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Friday 10 October 2003

IR 03-31 ASIC provides overview of applications for relief under FSRA

The Australian Securities and Investments Commission (ASIC) today provided an overview of its decisions in some recent applications for relief from the licensing, conduct and disclosure provisions of the Corporations Act 2001 (the Act) as amended by the Financial Services Reform Act 2001 (FSRA).

ASIC has released this information both to illustrate examples of the sorts of matters where it has provided relief, and to make the manner in which ASIC has responded to specific matters fully transparent. The overview also includes examples of the circumstances in which ASIC has refused relief.

‘ASIC intends to issue these overviews at least twice-yearly to assist industry in understanding our approach to regulation under the FSRA regime’, ASIC Director of Financial Services Regulation (Legal and Technical Operations), Ms Pamela McAlister said.

‘While each application for relief is considered on a case-by-case basis, this overview provides some guidance on the circumstances in which ASIC will consider granting relief. However, potential applicants should not assume that ASIC will provide relief in the future in similar cases, as each relief application depends on the unique facts and circumstances of the case’, Ms McAlister said

The attachment to this information release provides a summary of the circumstances in which relief has been granted or refused under the FSRA licensing, conduct and disclosure provisions.

ASIC’s general policy is to only consider granting relief from the requirements of Chapter 7 of the Act to address atypical or unforeseen circumstances and unintended consequences of those provisions. The criteria that ASIC will apply in considering applications for relief are most recently outlined in Information Release 03-29: ASIC issues additional guidance for FSR relief applicants and in Policy Statement 167: Licensing: Discretionary powers and transition and Policy Statement 169: Disclosure: Discretionary powers and transition.

ASIC is required to publish a copy of each exemption and modification instrument issued in the Gazette, which is available from the ASIC website at www.asic.gov.au.

End of release


Attachment to IR 03-31: Recent examples of FSRA-related relief considered by ASIC

Licensing provisions

Related bodies corporate

Section 911A(2)(i) of the Act provides that a person is exempt from the requirement to hold an Australian financial services licence (AFS licence) where the person only provides financial services to a related body corporate. Section 50 of the Act defines when a company is a related body corporate.

ASIC has granted conditional relief from the licensing provisions of the Act to allow an applicant to provide financial services to entities in the same corporate group (including under a joint venture arrangement) in circumstances where the other entities were closely connected, but technically not related bodies corporate within the meaning of s50 of the Act. ASIC has only granted relief where the connected entities are wholesale clients.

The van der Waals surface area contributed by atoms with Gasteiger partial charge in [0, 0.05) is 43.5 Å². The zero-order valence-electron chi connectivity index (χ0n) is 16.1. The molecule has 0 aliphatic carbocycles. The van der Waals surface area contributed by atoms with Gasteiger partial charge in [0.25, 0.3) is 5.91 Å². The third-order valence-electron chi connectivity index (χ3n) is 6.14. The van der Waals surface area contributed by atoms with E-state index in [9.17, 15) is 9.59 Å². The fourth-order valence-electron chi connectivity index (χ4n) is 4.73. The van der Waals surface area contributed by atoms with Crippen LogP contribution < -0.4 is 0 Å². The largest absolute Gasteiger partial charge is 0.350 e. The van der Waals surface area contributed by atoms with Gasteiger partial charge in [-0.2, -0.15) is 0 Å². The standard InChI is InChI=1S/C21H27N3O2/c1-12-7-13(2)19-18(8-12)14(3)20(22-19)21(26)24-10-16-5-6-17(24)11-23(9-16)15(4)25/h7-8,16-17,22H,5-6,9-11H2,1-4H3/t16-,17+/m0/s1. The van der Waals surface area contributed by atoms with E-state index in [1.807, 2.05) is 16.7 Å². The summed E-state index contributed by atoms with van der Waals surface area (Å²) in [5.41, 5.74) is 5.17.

Dealing with client money

Section 981B of the Act generally requires client money to be paid into an account satisfying the requirements of the Act on the day the money is received by the licensee or on the next business day.

ASIC has granted relief from this requirement for a licensee (an insurance broker) in a remote rural area without a bank, as the licensee was unable to pay client money into an account within the required timeframe. Conditional relief was granted extending the number of days within which the insurance broker must pay client money in to an account satisfying the requirements of the Act. In deciding whether to grant relief, ASIC took into consideration the licensee’s existing compliance systems for handling client money.

Reporting requirements for natural persons

Section 989B of the Act provides that, in respect of each financial year, an AFS licensee must prepare a true and fair a profit and loss statement and balance sheet as set out in that provision.

ASIC has granted relief from this provision allowing an AFS licensee who is a natural person to prepare and lodge a profit and loss statement that does not include personal expenses and revenue not relating to the financial services business carried on by that person. However, ASIC has refused to grant relief in respect of the inclusion of personal assets and liabilities in the balance sheet on the basis that natural persons do not enjoy limited liability. For further information, refer to ASIC Information Release 03-23: Reporting requirements for AFS licensees that are natural persons.